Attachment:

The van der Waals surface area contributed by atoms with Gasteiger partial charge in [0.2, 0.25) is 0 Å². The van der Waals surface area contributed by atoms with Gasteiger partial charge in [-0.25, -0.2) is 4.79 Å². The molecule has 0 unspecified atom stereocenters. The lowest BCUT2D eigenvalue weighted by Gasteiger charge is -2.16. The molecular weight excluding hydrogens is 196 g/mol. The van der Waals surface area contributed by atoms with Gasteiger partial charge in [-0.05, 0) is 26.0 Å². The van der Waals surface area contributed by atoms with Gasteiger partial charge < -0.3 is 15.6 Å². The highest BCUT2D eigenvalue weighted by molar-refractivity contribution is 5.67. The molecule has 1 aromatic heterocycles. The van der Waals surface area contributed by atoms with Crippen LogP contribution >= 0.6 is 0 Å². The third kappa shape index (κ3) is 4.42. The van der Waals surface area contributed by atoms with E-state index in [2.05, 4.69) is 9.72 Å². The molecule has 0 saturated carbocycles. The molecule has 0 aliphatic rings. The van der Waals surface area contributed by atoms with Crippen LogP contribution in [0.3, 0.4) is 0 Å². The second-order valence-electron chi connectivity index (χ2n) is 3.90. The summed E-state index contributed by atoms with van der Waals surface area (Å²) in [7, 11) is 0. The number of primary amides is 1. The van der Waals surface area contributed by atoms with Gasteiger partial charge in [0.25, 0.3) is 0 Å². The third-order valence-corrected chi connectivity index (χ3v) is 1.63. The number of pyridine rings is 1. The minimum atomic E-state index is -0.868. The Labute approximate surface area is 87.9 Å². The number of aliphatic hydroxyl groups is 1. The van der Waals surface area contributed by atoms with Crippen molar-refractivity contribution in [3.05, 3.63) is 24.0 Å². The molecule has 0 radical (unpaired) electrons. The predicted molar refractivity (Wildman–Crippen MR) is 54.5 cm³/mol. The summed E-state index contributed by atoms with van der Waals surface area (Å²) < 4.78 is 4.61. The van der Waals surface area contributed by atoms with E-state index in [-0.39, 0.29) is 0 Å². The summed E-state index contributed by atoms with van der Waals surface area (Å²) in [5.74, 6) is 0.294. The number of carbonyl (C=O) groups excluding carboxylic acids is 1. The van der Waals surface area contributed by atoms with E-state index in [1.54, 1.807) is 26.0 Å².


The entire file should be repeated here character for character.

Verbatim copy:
The van der Waals surface area contributed by atoms with Gasteiger partial charge in [0.2, 0.25) is 0 Å². The van der Waals surface area contributed by atoms with Gasteiger partial charge in [-0.25, -0.2) is 4.79 Å². The molecule has 0 unspecified atom stereocenters. The lowest BCUT2D eigenvalue weighted by Gasteiger charge is -2.16. The molecular weight excluding hydrogens is 196 g/mol. The van der Waals surface area contributed by atoms with Gasteiger partial charge in [-0.05, 0) is 26.0 Å². The van der Waals surface area contributed by atoms with Gasteiger partial charge < -0.3 is 15.6 Å². The highest BCUT2D eigenvalue weighted by molar-refractivity contribution is 5.67. The molecule has 1 aromatic heterocycles. The van der Waals surface area contributed by atoms with Crippen LogP contribution >= 0.6 is 0 Å². The third kappa shape index (κ3) is 4.42. The van der Waals surface area contributed by atoms with E-state index in [2.05, 4.69) is 9.72 Å². The molecule has 0 saturated carbocycles. The molecule has 0 aliphatic rings. The van der Waals surface area contributed by atoms with Crippen LogP contribution in [0.3, 0.4) is 0 Å². The second-order valence-electron chi connectivity index (χ2n) is 3.90. The summed E-state index contributed by atoms with van der Waals surface area (Å²) in [7, 11) is 0. The number of primary amides is 1. The van der Waals surface area contributed by atoms with Gasteiger partial charge in [0.25, 0.3) is 0 Å². The third-order valence-corrected chi connectivity index (χ3v) is 1.63. The number of pyridine rings is 1. The minimum atomic E-state index is -0.868. The Labute approximate surface area is 87.9 Å². The number of aliphatic hydroxyl groups is 1. The van der Waals surface area contributed by atoms with Crippen molar-refractivity contribution in [3.05, 3.63) is 24.0 Å². The molecule has 0 radical (unpaired) electrons. The predicted molar refractivity (Wildman–Crippen MR) is 54.5 cm³/mol. The summed E-state index contributed by atoms with van der Waals surface area (Å²) < 4.78 is 4.61. The van der Waals surface area contributed by atoms with E-state index in [-0.39, 0.29) is 0 Å². The summed E-state index contributed by atoms with van der Waals surface area (Å²) in [5.74, 6) is 0.294. The number of carbonyl (C=O) groups excluding carboxylic acids is 1. The van der Waals surface area contributed by atoms with E-state index in [1.54, 1.807) is 26.0 Å².